They have grabbed attention – that’s for sure. But the launch had its fair share of trouble like glitches and issues in different games.
None of that is Intel’s fault, however.
Games take time to get optimized. Nobody wants to optimize a game for a platform (hardware or software) if it doesn’t have players on it. It’s too much work, apparently. Intel is a big name so developers are at least moving at some speed. Meanwhile, any semblance of proper, streamlined GPU support for Linux distros is lacking even from a $1.15 trillion company like Nvidia with 26,000+ employees.
Over time, Intel GPUs will be better supported and the games better optimized for them. And that will be when we do a more comprehensive comparison. For now, they have a grace period to experiment around and see what sticks.
Nvidia vs. AMD vs. Intel
AMD manufactures discrete GPUs as well as processors. As per the latest Steam Hardware Survey, 75%+ gamers are using an Nvidia GPU compared to 16%+ AMD and 8%+ Intel. According to Jon Peddie Research, after the post-COVID slump, GPU sales are back on track and AMD has seen a 2.4% increase in market share in 2023 Q3, whereas the other two are a little behind in recovery. Overall sales have increased for all three.
Intel’s products are fairly new. Commenting on them right now can lead to inaccuracies. They are still shipping out patches and driver updates to support more games and fix glitches. It’s just not a good time to say if a particular Intel GPU is a reasonable purchase for a particular budget, as it might set unrealistic expectations or overly downplay its key features.
For now, I’d say that Intel has a clear goal – to meet the entry-level and mid-range markets head-on. They are ready with all the fancy tech as well. For example, they have launched with their own upscaling technology (XeSS) to compete with DLSS and FSR since Day 1. There are good things in store for gamers with the duopoly becoming a three-player market but we will need to give Intel a few years’ time before they really nail it down.
That leaves us with the Nvidia vs. AMD argument.
AMD is the #2 mainly because it was late to the party. Whereas Nvidia started its GeForce (gamer-oriented brand) back in 1999 and became popular with the GeForce 900 series and the GeForce 10 series in 2014-15, AMD started with the Radeon R200 in 2001 and took significantly longer to be a prominent player. The first good series was arguably the RX 400 or RX 500, both released in 2016. With the RX 500, gamers started looking at the company for its cost efficiency and reliable performance, and AMD’s aim to gain trust and get a foothold finally materialized in ~15 years.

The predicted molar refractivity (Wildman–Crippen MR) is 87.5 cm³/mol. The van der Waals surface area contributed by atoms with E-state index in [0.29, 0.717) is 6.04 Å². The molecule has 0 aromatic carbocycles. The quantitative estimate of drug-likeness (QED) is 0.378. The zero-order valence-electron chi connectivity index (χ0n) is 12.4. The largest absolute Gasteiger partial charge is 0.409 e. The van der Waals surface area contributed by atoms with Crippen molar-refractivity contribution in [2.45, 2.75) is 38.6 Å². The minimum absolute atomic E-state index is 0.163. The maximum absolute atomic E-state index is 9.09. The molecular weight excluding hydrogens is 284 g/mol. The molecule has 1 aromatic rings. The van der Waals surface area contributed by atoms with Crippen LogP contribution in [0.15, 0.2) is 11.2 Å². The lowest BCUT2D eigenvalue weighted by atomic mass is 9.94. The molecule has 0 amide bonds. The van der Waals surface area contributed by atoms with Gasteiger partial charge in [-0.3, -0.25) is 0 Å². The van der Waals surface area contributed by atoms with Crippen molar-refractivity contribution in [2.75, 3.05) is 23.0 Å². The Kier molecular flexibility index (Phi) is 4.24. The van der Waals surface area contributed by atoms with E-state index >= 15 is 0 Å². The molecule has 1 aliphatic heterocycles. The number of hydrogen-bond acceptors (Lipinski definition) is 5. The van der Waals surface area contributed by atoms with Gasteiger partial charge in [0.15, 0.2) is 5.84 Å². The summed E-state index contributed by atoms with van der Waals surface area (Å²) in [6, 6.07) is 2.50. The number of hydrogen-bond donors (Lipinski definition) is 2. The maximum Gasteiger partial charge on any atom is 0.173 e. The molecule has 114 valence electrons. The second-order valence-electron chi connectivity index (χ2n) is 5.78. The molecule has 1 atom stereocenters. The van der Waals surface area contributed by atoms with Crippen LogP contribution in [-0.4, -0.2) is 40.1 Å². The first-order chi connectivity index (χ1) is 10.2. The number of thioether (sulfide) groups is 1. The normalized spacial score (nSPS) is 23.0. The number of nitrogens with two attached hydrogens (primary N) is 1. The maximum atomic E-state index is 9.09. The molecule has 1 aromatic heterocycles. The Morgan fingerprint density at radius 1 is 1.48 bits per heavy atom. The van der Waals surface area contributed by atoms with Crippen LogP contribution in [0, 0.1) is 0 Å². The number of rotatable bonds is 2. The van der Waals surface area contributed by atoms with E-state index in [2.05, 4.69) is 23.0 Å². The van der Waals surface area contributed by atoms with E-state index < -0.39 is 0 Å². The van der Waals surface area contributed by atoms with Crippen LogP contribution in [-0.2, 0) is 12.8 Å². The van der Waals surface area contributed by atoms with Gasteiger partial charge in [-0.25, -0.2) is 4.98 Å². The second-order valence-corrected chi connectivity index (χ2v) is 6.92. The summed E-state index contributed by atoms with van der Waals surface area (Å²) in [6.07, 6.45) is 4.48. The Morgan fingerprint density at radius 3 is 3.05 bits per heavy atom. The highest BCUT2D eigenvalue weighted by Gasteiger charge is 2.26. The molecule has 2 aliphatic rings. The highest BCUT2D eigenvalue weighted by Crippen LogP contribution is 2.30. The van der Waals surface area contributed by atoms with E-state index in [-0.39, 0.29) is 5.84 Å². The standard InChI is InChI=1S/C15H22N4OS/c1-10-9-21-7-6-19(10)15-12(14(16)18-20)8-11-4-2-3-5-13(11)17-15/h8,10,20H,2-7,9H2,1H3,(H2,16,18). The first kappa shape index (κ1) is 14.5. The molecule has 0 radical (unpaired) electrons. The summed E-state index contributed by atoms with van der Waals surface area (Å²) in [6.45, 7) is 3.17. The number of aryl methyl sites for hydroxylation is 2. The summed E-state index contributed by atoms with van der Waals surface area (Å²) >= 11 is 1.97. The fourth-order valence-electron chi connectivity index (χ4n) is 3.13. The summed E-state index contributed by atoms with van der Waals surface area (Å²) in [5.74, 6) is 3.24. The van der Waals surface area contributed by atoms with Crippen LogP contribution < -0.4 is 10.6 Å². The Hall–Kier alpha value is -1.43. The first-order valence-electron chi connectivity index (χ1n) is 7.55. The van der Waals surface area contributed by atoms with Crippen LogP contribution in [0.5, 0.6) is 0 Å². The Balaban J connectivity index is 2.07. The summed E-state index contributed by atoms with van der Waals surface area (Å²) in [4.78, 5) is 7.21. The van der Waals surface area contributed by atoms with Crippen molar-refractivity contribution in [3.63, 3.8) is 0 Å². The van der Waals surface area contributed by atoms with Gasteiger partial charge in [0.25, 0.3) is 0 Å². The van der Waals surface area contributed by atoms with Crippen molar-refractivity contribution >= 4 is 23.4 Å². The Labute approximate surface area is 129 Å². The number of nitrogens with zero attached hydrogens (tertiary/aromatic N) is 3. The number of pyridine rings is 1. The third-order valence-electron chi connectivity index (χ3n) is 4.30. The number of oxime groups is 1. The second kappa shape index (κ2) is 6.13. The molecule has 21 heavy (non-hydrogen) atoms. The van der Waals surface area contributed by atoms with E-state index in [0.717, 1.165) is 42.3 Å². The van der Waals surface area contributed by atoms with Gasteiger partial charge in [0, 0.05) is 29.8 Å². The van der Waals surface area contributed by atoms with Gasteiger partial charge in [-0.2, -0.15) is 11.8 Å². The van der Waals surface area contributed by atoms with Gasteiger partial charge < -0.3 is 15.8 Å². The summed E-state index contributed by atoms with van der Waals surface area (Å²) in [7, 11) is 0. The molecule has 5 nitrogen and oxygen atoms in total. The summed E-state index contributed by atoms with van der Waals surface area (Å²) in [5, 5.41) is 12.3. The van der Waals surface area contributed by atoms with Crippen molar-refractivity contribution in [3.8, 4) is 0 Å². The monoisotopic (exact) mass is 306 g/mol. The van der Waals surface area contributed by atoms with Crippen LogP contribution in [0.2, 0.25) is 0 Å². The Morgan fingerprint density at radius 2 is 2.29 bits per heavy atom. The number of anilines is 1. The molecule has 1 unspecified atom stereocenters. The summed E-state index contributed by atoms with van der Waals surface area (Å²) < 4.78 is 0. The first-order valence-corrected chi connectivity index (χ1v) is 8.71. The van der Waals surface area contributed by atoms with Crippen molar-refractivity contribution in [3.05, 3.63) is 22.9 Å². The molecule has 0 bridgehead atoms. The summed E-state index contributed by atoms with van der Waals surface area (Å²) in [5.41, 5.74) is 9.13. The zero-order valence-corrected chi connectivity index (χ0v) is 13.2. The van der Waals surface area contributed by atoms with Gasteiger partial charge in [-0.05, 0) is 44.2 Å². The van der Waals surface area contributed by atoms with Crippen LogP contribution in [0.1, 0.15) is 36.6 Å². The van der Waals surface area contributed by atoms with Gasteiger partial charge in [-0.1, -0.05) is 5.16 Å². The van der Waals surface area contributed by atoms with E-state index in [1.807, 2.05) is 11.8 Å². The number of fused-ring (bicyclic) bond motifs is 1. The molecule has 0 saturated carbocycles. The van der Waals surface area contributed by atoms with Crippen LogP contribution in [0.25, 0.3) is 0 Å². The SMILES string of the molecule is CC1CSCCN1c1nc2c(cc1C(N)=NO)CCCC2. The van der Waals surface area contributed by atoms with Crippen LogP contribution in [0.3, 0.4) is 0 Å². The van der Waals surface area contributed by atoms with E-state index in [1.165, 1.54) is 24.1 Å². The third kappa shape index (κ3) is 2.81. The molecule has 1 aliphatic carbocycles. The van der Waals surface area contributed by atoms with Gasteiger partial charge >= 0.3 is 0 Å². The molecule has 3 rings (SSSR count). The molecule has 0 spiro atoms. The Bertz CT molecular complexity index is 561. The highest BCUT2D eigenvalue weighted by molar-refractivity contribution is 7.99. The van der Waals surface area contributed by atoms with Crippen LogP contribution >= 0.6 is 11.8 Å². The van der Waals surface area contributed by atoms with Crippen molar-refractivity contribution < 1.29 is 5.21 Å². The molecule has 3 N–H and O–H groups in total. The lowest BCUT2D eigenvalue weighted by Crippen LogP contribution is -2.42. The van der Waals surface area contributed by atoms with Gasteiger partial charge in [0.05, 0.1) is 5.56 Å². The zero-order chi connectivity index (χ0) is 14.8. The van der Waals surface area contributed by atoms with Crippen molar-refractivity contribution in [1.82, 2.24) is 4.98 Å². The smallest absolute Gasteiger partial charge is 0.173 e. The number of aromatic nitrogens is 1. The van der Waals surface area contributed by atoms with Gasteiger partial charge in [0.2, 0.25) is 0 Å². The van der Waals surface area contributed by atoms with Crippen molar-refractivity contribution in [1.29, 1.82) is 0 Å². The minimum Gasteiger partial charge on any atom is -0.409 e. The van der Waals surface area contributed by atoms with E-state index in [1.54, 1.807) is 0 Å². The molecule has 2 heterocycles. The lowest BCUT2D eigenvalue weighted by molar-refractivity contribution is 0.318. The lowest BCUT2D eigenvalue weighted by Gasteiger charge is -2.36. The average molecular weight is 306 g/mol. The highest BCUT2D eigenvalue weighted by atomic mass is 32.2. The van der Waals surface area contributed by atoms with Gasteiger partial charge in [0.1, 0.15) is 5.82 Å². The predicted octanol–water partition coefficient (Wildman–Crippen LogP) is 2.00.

By this time, however, Nvidia was already shipping out the latest and greatest in graphics card technology and AMD was only playing catch up, year after year. Fast forward to 2022 when Nvidia released the 40 series and AMD released its RX 7000 series – and AMD was still playing catch up, offering similar performance for lower prices, but never beating Nvidia in any meaningful way.
In 2024, Nvidia’s 50 series and AMD’s 8000 series will likely be a similar story.
Sure, some models from Nvidia are overpriced. AMD’s equivalent offers the same or better performance for cheaper. If someone was looking for under-$400 GPUs, for example, Nvidia’s options would be RTX 3060, RTX 4060, or the now outdated GTX 1660 Super. In comparison, AMD’s RX 6700 XT beats all of them. At the same price point. It runs hotter, might have marginally poorer game optimization, and draws more power. But those aren’t really big issues for most gamers.
Still, Nvidia’s dominant presence makes it a more trustworthy company. If I were to draw a parallel, it would be akin to Samsung vs. OnePlus in Android smartphones or ASUS vs. Dell in laptops. Consumers flock to the more established brand (Samsung or ASUS vs. OnePlus or Dell) not just because it’s more trustworthy, but because it also has better resale value, reliability, support, brand recognition, and so on.
It’s been 7 years since AMD and Nvidia have been going head-to-head in terms of benchmarks and performance comparisons. This is enough time to establish Team Red as a serious contender that shouldn’t be ignored just because it has a smaller market share. Never shrug off AMD’s cards for any trust, brand, or support issues. Now, it’s up to you if you wish to choose the market leader for all its excellence or save money by siding with the underdog.